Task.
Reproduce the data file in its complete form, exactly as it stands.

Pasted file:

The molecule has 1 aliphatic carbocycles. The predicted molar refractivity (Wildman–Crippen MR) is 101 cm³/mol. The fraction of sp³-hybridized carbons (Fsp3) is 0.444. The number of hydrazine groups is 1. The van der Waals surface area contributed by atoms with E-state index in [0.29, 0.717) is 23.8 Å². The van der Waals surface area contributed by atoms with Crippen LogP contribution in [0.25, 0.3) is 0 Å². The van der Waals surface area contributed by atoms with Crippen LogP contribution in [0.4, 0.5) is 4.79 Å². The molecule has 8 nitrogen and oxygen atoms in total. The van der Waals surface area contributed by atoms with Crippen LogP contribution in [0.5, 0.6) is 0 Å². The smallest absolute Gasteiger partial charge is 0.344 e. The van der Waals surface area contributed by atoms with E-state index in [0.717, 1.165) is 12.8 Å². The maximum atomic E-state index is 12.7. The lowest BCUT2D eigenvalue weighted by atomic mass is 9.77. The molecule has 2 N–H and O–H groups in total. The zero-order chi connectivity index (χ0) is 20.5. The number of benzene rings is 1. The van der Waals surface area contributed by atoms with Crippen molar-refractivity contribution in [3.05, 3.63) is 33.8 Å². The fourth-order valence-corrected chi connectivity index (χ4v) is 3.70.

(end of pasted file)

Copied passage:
The molecule has 1 aliphatic carbocycles. The predicted molar refractivity (Wildman–Crippen MR) is 101 cm³/mol. The fraction of sp³-hybridized carbons (Fsp3) is 0.444. The number of hydrazine groups is 1. The van der Waals surface area contributed by atoms with E-state index in [0.29, 0.717) is 23.8 Å². The van der Waals surface area contributed by atoms with Crippen LogP contribution in [0.25, 0.3) is 0 Å². The van der Waals surface area contributed by atoms with Crippen LogP contribution in [0.4, 0.5) is 4.79 Å². The molecule has 8 nitrogen and oxygen atoms in total. The van der Waals surface area contributed by atoms with Crippen LogP contribution in [0.5, 0.6) is 0 Å². The smallest absolute Gasteiger partial charge is 0.344 e. The van der Waals surface area contributed by atoms with E-state index in [0.717, 1.165) is 12.8 Å². The maximum atomic E-state index is 12.7. The lowest BCUT2D eigenvalue weighted by atomic mass is 9.77. The molecule has 2 N–H and O–H groups in total. The zero-order chi connectivity index (χ0) is 20.5. The number of benzene rings is 1. The van der Waals surface area contributed by atoms with Crippen molar-refractivity contribution in [3.05, 3.63) is 33.8 Å². The fourth-order valence-corrected chi connectivity index (χ4v) is 3.70.